Marta, Alex Morgan, Saki Kumagai, Christine Sinclair, Celia Okoyino Da Mbabi, Camille Abily. All stars of the modern game that kick-started their international journey at the FIFA U-20 Women’s World Cup.

This year the latest crop of young talent will be unveiled to the world as Japan hosts the 2012 edition of FIFA’s second-oldest women’s tournament. The sixth edition of the FIFA U-20 Women’s World Cup is taking place in Asia for the second time, with Thailand having played host in 2004, two years after the inaugural event in Canada.

In many ways there could not be a more appropriate venue, with Japan having secured their maiden FIFA Women’s World Cup™ title in Germany last year to widespread acclaim.

Not only did the Nadeshiko impress with their style and grace, but the team’s victory lifted a nation suffering under the enormity of March’s devastating earthquake and tsunami (known in Japan as the Great East Earthquake).

The Japan Football Association (JFA) is set to host the second of three FIFA tournaments in a period of just 12 months. August’s FIFA U-20 Women’s World Cup is sandwiched neatly between the FIFA Club World Cups of 2011 and 2012, held annually in December.

Barcelona may have been stunning on-field victors last December, but perhaps less apparent to the watching world was the efficient manner in which the event was delivered, and all the evidence based on the organisation surrounding June's Official Draw suggests that the tournaments of 2012 will be equally well-organised.

All this despite Japan only assuming responsibility for the tournament in February after the FIFA Executive Committee decided that Uzbekistan could no longer organise the event, due to a number of logistical and technical issues.

Japan’s largely unexpected march to the podium in that memorable and dramatic finale at Germany 2011, has resulted in numerous positive spin-offs for football in the east Asian nation.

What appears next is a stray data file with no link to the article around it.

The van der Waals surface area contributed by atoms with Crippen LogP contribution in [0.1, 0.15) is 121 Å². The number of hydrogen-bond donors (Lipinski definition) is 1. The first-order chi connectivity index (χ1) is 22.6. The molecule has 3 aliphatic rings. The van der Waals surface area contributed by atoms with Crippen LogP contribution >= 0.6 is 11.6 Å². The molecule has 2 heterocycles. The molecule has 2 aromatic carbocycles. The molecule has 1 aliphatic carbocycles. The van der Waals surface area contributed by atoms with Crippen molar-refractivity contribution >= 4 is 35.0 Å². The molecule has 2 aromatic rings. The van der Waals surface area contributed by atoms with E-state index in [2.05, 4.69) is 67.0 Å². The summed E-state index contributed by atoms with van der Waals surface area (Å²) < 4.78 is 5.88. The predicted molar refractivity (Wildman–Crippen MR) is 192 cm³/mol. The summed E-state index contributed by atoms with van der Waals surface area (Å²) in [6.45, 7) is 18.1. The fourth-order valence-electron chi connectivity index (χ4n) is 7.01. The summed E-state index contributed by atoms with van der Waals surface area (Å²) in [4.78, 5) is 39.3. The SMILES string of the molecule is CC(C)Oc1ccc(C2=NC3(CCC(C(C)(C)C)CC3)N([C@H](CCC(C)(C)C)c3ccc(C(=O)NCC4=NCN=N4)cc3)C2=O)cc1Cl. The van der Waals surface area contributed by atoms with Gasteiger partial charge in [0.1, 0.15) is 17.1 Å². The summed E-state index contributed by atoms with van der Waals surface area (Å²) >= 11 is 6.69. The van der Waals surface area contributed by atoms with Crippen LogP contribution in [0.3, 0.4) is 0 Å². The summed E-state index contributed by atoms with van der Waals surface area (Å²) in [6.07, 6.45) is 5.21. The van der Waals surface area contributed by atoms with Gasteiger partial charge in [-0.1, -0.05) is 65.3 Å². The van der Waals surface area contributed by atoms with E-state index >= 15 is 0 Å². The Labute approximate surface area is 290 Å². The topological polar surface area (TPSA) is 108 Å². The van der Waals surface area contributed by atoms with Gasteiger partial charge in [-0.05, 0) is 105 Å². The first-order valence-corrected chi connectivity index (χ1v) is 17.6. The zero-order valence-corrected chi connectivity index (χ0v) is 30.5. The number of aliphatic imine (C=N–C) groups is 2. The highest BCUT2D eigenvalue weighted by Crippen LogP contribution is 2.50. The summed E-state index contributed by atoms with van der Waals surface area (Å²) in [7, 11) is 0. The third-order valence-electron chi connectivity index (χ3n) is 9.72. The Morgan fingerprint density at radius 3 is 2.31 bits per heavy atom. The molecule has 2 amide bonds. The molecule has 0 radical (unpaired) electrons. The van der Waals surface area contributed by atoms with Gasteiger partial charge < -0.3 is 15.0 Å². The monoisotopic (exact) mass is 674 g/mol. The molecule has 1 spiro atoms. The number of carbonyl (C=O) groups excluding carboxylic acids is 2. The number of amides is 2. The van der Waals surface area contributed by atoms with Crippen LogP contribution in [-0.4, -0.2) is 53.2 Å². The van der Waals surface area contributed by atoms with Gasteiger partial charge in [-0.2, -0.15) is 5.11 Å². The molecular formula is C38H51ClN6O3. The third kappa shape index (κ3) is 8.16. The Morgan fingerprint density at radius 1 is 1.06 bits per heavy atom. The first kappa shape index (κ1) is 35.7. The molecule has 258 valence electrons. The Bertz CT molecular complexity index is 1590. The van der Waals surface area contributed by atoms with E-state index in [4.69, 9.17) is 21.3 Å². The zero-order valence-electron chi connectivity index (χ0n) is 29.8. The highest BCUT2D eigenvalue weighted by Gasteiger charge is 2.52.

Most heartening perhaps was the morale boost to a nation so deeply affected by tragedy, the magnitude of which is set to resonate for decades. Homare Sawa’s joyous lifting of the trophy into the balmy Frankfurt summer air was, as FIFA President Joseph S. Blatter described on his visit to Japan last September, ‘a symbol of hope’.

FIFA selected Japan to host this year’s FIFA U-20 Women’s World Cup because they saw how women’s football has taken off in Japan.

Junji Ogura, Chairman of the Local Organising Committee

In what is a metaphor for the latent power of women’s football, Japanese interest and participation has increased exponentially and the players’ modest profiles have suddenly been elevated to that of sought-after celebrities, something that was unthinkable little more than 12 months ago.

Numbers attending matches in the Nadeshiko League – Japan’s two-decade-old women’s national league – have increased five-fold, while young females have taken up the game in record numbers.

Hope leads
Such considerations were adeptly rolled into the tournament logo and slogan by the JFA. The logo’s centrepiece is a crane, the traditional paper creation beloved by Japanese youth and young at heart alike. The predominantly pink background reflects Japan’s Nadeshiko flower, after whom the national team is named.